Wide-ranging snakes need more than small nature preserves

By Joshua Rapp Learn

Timber rattlesnakes camouflage well in dead leaves. Credit: Eric Nordberg

Smaller sized nature preserves may not be large enough for even some of the smaller animals they’re meant to protect. New research tracking the movements of timber rattlesnakes in a nature preserve in central Tennessee reveals that the reptiles spent nearly half their time outside the borders of the area.

“Most rattlesnakes traveled through the nature preserve and into patchy agricultural areas and rural housing properties while foraging for food and searching for mates,” said Eric Nordberg, an assistant professor at the University of New England in Australia and the lead author of a study published recently in Global Ecology and Conservation.

The finding has implications for snake conservation.

Nordberg had studied timber rattlesnakes (Crotalus horridus) for several years and wondered how widely the snakes ranged and how well protected they were in and around a nature preserve in Tennessee. They wondered how land sparing—or setting aside land for nature conservation in agricultural areas—affected the snakes.

They planned to implant the snakes with radio-transmitters, but they needed to gather enough snakes to conduct a proper movement assessment. That was difficult because timber rattlesnakes are pretty cryptic, making them difficult to find.

“Timber rattlesnakes are a quite shy and docile species; they may be coiled under loose leaves or under a rock, but would much rather sit still and let you walk by than rattle at you,” Nordberg said. “Sometimes, you would be standing right beside one and not notice—their camouflage is pretty spectacular.”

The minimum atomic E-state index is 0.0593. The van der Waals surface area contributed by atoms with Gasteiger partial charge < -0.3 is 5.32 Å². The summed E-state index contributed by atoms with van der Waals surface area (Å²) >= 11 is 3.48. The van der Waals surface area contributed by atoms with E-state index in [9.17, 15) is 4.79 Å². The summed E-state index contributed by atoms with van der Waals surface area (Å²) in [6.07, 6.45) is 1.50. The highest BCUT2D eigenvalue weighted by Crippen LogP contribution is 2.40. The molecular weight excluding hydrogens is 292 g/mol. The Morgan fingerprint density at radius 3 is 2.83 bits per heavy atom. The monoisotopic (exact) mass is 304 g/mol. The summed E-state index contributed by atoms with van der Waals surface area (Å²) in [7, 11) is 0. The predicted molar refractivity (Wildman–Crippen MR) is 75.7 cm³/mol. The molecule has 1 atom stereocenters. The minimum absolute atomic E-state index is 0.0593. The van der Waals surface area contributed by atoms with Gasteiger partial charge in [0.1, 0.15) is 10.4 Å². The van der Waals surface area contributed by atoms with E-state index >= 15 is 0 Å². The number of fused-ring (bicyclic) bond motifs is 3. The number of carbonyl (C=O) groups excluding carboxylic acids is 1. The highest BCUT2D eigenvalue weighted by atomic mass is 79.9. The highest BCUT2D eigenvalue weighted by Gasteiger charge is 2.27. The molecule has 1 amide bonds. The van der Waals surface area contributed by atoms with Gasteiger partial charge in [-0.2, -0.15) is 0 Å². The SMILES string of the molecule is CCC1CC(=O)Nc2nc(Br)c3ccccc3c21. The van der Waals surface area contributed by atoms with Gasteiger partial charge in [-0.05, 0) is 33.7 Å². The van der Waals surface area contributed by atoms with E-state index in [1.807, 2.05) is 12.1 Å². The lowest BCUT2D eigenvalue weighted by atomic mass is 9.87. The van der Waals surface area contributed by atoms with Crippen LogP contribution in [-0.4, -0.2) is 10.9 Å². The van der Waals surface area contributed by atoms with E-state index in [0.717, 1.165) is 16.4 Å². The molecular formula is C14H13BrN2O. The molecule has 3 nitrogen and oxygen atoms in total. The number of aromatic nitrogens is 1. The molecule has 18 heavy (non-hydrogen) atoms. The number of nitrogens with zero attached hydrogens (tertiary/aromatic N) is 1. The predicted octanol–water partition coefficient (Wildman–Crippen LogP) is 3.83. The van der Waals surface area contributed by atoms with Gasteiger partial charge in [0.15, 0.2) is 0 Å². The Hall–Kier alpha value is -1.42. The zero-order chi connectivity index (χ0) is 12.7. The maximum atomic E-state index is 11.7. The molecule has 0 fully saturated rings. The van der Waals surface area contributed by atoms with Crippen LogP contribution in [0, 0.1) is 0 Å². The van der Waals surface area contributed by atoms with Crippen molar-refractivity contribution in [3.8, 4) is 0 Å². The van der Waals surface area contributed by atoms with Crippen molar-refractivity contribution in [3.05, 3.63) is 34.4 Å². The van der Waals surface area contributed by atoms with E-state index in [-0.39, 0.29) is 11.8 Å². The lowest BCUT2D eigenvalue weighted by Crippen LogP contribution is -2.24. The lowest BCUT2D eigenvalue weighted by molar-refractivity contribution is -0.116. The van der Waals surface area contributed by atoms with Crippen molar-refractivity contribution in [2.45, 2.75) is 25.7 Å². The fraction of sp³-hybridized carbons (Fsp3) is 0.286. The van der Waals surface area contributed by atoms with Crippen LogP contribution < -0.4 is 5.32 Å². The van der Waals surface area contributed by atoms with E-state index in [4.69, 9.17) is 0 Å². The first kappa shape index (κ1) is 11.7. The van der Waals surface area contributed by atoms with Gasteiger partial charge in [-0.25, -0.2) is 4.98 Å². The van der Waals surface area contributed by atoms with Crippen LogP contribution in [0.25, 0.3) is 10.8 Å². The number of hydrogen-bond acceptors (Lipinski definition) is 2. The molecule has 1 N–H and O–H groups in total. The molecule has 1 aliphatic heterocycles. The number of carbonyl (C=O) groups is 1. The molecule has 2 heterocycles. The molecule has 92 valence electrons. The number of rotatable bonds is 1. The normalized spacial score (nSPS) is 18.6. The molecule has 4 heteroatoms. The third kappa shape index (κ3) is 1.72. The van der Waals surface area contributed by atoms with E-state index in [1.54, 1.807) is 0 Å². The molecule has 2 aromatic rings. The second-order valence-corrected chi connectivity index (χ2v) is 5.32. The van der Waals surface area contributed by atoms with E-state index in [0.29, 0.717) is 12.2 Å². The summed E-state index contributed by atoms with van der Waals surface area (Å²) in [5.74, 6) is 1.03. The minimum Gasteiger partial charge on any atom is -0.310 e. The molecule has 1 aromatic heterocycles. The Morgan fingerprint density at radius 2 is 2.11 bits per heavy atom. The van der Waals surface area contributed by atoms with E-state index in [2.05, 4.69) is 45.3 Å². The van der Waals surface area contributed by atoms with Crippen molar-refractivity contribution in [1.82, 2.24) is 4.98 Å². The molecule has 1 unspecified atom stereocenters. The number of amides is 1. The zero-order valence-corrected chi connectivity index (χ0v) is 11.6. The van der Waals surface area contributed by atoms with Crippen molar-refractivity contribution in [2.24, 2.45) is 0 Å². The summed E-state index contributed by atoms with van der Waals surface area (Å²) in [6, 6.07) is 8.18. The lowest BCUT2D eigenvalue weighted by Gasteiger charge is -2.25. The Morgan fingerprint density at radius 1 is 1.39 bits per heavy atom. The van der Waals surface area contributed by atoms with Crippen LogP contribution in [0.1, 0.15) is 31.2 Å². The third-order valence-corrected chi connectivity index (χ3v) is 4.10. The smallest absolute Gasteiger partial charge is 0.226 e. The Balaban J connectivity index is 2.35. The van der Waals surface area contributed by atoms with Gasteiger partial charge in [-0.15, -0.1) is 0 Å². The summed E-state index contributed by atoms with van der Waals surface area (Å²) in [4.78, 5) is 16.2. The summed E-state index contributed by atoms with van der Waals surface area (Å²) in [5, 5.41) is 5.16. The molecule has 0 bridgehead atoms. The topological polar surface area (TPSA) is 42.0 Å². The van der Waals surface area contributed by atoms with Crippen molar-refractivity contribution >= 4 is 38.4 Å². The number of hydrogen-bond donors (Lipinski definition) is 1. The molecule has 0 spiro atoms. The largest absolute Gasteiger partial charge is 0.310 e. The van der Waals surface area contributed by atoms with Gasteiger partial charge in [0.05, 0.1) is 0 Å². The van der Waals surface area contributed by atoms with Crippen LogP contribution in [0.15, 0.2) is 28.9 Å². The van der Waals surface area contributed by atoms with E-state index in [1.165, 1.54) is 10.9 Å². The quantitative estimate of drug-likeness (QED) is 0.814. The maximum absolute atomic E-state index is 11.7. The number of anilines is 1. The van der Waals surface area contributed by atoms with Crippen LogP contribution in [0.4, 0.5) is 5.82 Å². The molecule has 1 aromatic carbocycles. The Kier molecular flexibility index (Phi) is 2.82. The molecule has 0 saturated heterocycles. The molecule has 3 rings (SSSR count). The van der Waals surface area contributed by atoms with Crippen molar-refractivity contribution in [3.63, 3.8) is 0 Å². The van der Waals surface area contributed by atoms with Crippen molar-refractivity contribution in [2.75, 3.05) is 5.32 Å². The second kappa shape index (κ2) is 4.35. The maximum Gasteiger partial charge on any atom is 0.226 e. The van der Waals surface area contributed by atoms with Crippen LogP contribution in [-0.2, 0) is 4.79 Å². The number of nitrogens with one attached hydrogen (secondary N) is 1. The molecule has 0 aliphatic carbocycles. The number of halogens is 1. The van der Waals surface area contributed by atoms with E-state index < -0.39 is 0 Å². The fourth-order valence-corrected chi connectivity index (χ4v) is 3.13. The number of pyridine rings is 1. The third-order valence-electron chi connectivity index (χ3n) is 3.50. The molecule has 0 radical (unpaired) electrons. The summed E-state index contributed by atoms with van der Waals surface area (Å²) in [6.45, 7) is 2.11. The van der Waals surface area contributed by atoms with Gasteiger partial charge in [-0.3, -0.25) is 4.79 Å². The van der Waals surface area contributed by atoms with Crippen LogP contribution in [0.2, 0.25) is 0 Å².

He and his co-authors eventually collected enough snakes for their research by using drift fences that guide the snakes to traps and by checking around known snake dens from 2012 to 2015. They implanted 25 timber rattlesnakes with transmitter devices, relocating them a few times a week to see where they traveled and record what kinds of habitats they preferred. They tracked some of these snakes for four consecutive years.

The researchers found that the snakes returned to the same areas every year—they even found some of the same snakes under the same rock or log year after year. The serpents’ movements also showed they were creatures of habit, using small travel corridors or fences to travel through open farm fields.

“Snakes can avoid getting trampled by horses, cattle or donkeys or getting run over by agricultural equipment by staying in the vegetative sections on the edges of fields,” Nordberg said.

They also found that the snakes spent a lot of time outside the nature preserve. The nature preserve measured about 1 square mile, and about 49% of the location points that the researchers received from their transmitters were outside the area.

“[Species] that have large movement patterns or migratory behaviors are difficult to protect in a land-sparing or protected area scenario,” Nordberg said.

But the small preserve did manage to provide key denning and hibernating habitats for the species during the winter.

“A combination of land sparing and land-sharing are required for the protection and management of this and many other species,” he said. “Maintaining a landscape with travel corridors, remnant patches of suitable vegetation, and the protection of key habitat features, such as hibernacula, are vital to sustain large-ranging species in fragmented landscapes.”

Joshua LearnJoshua Rapp Learn is a science writer at The Wildlife Society. Contact him at jlearn@wildlife.org with any questions or comments about his article.

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